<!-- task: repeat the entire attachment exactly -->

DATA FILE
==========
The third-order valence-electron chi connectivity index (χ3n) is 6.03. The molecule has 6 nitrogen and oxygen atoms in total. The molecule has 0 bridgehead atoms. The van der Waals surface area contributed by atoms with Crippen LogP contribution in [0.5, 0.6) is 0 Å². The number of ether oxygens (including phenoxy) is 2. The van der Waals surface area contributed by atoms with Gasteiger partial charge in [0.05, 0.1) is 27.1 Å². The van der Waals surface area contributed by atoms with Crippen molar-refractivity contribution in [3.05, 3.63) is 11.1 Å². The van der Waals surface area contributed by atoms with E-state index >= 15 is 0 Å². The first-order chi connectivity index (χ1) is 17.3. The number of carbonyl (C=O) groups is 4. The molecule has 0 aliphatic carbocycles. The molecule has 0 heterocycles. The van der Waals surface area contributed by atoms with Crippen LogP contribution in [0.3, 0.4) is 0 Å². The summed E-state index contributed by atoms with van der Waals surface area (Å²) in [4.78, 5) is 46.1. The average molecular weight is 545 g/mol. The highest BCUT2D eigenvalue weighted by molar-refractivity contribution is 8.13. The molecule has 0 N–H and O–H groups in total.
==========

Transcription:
The third-order valence-electron chi connectivity index (χ3n) is 6.03. The molecule has 6 nitrogen and oxygen atoms in total. The molecule has 0 bridgehead atoms. The van der Waals surface area contributed by atoms with Crippen LogP contribution in [0.5, 0.6) is 0 Å². The number of ether oxygens (including phenoxy) is 2. The van der Waals surface area contributed by atoms with Gasteiger partial charge in [0.05, 0.1) is 27.1 Å². The van der Waals surface area contributed by atoms with Crippen molar-refractivity contribution in [3.05, 3.63) is 11.1 Å². The van der Waals surface area contributed by atoms with E-state index >= 15 is 0 Å². The first-order chi connectivity index (χ1) is 17.3. The number of carbonyl (C=O) groups is 4. The molecule has 0 aliphatic carbocycles. The molecule has 0 heterocycles. The van der Waals surface area contributed by atoms with Crippen LogP contribution in [0.3, 0.4) is 0 Å². The summed E-state index contributed by atoms with van der Waals surface area (Å²) in [4.78, 5) is 46.1. The average molecular weight is 545 g/mol. The highest BCUT2D eigenvalue weighted by molar-refractivity contribution is 8.13. The molecule has 0 N–H and O–H groups in total.